The Kama Sutra

Foreigners often regard Indian culture as “spiritual,” but many of its cultural practices, such as meditation and yoga, concern the body rather than the soul. This is true also of the wisdom contained in the Kama Sutra which is known as a sex manual, but which above all is a manual on how to lead a complete, long and satisfying life. It discusses sex to be sure but also the nature of love and the requirements of family life.

The author of the Kama Sutra, Vatsyayana, was a philosopher who lived in the second or third century BCE, but next to nothing is known about him. It is when you are young, he tells us, that you should seek bodily pleasures but as the years pass you should concentrate on spiritual matters in order to escape the cycle of rebirths. Sexuality can be given a religious interpretation too. A man and a woman in a close embrace symbolizes moksha, “liberation,” the final release from the dualities which characterize human life. If nothing else, this interpretation provides an excuse for reading the book.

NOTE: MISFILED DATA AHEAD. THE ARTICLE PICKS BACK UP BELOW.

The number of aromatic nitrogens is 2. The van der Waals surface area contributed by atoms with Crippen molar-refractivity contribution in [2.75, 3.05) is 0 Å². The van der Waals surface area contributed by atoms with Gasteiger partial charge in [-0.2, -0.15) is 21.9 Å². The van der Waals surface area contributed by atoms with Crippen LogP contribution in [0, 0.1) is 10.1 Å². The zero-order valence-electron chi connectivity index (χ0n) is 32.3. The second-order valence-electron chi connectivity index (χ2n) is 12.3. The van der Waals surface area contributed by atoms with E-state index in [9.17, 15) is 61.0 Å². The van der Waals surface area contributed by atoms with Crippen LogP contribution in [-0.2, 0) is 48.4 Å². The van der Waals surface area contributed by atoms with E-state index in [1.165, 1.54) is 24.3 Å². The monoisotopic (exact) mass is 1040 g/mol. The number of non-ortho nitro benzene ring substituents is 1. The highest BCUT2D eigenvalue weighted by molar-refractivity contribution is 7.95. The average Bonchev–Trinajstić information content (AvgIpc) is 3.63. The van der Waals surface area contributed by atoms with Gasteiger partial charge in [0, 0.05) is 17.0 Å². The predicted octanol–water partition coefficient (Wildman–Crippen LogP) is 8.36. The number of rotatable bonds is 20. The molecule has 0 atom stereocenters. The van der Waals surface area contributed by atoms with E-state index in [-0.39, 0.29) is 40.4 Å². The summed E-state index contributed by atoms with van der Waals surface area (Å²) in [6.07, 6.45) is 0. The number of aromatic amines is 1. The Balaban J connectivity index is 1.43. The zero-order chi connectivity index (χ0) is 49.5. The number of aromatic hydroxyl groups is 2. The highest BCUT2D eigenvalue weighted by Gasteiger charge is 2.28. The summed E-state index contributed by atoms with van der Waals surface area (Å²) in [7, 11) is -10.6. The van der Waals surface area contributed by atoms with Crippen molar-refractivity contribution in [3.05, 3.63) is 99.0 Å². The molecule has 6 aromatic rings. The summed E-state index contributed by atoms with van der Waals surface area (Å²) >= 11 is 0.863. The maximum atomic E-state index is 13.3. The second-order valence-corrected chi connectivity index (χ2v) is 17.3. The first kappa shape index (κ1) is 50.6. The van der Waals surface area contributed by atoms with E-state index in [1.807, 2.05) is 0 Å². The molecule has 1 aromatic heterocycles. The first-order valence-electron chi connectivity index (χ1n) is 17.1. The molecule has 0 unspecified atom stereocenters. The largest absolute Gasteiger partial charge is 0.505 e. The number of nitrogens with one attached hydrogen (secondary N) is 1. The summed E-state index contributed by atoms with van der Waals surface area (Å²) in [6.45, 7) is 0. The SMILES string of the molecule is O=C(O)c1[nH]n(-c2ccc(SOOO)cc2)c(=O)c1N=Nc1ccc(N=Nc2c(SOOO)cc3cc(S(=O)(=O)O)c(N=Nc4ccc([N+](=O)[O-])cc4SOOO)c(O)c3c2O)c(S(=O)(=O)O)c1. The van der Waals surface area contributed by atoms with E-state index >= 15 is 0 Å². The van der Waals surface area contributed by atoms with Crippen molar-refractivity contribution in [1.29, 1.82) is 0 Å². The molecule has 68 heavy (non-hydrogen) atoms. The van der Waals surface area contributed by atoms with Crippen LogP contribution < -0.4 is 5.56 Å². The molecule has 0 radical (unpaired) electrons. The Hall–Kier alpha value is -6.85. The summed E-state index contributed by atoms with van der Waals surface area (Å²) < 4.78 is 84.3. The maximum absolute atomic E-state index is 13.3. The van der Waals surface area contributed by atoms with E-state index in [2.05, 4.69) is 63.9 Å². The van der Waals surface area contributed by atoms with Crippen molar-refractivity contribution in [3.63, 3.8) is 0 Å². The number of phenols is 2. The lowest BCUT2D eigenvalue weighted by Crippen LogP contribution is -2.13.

The teaching conveyed by the Kama Sutra is depicted in the thousands of statues that decorate the temples in Khajuraho, in Madhya Pradesh in central India. The statues show men and women in various sexual positions but also scenes from everyday life – women putting on makeup, musicians making music and farmers going about their daily chores. Sexuality, the collection of statues tells us, is a regular part of human life.

Today the production and distribution of pornography is a punishable crime in India. Bollywood, the Indian film industry, excels in evocative dance numbers, but has traditionally refrained from taking the clothes off actors and actresses. [Read more:Curries, Bollywood and the Beatles in India”] Prostitution as such is legal in the country, but brothels and pimping are not. India is estimated to have over half a million prostitutes. Trafficking of young girls is an often-reported problem, in particular among members of vulnerable minority groups.

External links:

History of the World in a Hundred Objects: “Shiva and Parvati”

In Our Time: “The Kama Sutra”

Librivox: “Kama Sutra”